I’m often asked if ADHD is “overdiagnosed.” Attention Deficit Hyperactivity Disorder (ADHD) is one of the most common – and some might argue one of the more impairing – childhood disorders. Approximately three to five out of every 100 school-aged kids meet criteria for ADHD. Interestingly, research has shown that ADHD is both over and under diagnosed.
There are some children who are diagnosed with ADHD who shouldn’t have been. In these cases, the children may actually have other disorders, such as a learning disability or an emotional disorder that cause their behaviors to look like ADHD, or they may not have any disorder at all but are given the label of ADHD anyway.
At the same time, other children – girls in particular – with attention issues tend to be underdiagnosed because their challenges don’t typically cause difficulty for anyone but themselves. Samantha, a 14-year-old that I evaluated, was one such case. Year after year, teachers referred to her as “spacey,” “disorganized,” and “inattentive,” but she wasn’t evaluated for ADHD because it was thought these behaviors were under her control and because she wasn’t causing problems with her classmates.
Obviously, there is still confusion – at least within clinical practice – about the diagnosis of ADHD. Part of the confusion comes from the fact that ADHD often co-occurs with other disorders, and that there are different subtypes of ADHD: Predominantly hyperactive/impulsive presentation; Predominantly inattentive presentation; and Combined presentation.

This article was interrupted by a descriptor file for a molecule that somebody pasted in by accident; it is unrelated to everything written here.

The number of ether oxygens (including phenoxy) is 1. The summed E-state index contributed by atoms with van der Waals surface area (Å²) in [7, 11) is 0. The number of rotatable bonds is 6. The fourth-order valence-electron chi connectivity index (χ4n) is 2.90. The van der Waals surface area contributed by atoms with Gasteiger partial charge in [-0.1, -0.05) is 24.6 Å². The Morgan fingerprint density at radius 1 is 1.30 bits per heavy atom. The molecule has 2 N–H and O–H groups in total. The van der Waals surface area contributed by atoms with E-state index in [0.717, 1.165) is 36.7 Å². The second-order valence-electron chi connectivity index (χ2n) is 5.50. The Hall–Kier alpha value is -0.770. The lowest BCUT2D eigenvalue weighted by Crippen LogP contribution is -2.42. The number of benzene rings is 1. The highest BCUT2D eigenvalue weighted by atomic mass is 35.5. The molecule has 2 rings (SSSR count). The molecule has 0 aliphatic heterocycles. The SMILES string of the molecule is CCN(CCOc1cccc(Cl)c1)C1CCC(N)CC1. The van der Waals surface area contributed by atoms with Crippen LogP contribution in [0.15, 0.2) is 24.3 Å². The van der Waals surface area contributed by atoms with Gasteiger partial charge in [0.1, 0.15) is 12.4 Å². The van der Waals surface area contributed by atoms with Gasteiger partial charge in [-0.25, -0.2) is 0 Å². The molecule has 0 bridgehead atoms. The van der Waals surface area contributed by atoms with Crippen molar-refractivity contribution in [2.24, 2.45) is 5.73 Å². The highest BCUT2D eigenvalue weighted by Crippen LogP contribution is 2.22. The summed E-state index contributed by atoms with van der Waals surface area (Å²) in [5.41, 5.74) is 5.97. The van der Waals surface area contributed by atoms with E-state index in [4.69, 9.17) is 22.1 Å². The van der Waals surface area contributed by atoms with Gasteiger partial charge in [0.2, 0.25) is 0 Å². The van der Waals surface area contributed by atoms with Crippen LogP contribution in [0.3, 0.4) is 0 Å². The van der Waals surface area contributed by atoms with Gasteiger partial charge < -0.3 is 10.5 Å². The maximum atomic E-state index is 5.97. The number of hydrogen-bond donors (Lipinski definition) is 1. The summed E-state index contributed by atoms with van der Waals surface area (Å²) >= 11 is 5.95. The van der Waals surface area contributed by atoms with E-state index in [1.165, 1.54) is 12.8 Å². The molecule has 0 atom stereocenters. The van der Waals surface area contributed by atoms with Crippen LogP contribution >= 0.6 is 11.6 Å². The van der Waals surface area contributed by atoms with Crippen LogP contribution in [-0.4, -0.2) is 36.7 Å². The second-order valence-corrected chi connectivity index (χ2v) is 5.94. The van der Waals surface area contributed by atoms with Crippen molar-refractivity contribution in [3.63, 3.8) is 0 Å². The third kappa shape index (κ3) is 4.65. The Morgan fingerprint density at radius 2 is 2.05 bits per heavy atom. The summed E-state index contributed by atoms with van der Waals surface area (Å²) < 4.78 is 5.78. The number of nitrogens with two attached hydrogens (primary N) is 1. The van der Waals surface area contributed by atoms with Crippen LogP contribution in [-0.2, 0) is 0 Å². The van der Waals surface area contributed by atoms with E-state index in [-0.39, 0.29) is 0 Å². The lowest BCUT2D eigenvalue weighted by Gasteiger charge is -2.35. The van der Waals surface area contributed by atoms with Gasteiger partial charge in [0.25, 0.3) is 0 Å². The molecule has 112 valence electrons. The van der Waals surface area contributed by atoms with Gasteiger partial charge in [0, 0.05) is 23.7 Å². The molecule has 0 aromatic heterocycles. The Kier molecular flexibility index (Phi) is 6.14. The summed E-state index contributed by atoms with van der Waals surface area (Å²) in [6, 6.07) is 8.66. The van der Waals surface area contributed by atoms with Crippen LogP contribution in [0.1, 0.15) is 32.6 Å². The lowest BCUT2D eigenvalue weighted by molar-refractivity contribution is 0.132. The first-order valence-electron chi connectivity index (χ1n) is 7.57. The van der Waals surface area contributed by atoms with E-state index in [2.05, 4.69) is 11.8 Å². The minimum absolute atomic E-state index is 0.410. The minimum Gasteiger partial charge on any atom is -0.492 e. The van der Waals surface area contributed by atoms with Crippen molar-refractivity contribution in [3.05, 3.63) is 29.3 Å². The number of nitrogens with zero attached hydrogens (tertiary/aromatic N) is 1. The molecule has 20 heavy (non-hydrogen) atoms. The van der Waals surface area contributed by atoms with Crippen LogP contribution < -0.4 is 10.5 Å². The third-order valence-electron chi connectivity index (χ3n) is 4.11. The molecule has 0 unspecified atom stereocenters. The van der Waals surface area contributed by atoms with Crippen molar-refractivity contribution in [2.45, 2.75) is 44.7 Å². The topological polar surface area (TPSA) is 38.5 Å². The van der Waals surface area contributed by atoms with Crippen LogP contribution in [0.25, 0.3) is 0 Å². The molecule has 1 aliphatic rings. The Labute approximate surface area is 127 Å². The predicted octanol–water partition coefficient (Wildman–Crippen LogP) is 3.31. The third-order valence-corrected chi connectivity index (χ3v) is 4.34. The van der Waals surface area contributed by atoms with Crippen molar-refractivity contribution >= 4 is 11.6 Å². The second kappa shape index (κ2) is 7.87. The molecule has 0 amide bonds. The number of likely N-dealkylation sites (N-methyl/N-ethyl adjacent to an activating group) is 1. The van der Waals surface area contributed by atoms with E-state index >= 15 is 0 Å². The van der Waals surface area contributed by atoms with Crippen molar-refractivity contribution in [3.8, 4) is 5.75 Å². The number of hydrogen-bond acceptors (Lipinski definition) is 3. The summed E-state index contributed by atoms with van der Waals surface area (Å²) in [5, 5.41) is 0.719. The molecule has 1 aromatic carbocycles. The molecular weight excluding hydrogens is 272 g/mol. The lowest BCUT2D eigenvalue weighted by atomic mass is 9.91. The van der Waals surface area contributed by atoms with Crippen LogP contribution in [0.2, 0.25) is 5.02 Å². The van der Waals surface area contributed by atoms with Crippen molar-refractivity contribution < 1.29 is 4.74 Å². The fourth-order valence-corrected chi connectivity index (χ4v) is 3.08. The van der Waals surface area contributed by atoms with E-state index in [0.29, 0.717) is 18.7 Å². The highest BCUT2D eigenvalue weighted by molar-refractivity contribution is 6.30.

Children with ADHD tend to have challenges with some combination of impulsivity, hyperactivity, attention, and distractibility. ADHD is three to six times more common in boys than in girls, though – as mentioned above – some researchers have indicated that girls are underdiagnosed because their symptoms cause fewer problems for others, and therefore not referred as frequently for evaluation.
Overall, research suggests that there are many factors that play into the question of appropriate diagnosis, including the gender of both the child and the clinician. Boys are more likely to get a diagnosis of ADHD and male clinicians are more likely to give a diagnosis. Taken together, in order to avoid a misdiagnosis of ADHD and premature treatment, it is crucial for clinicians to not rely only on intuition but to strictly adhere to well-defined, established diagnostic criteria. It is also important to get information from multiple sources, including parents and teachers, and to use standardized diagnostic questionnaires and checklists.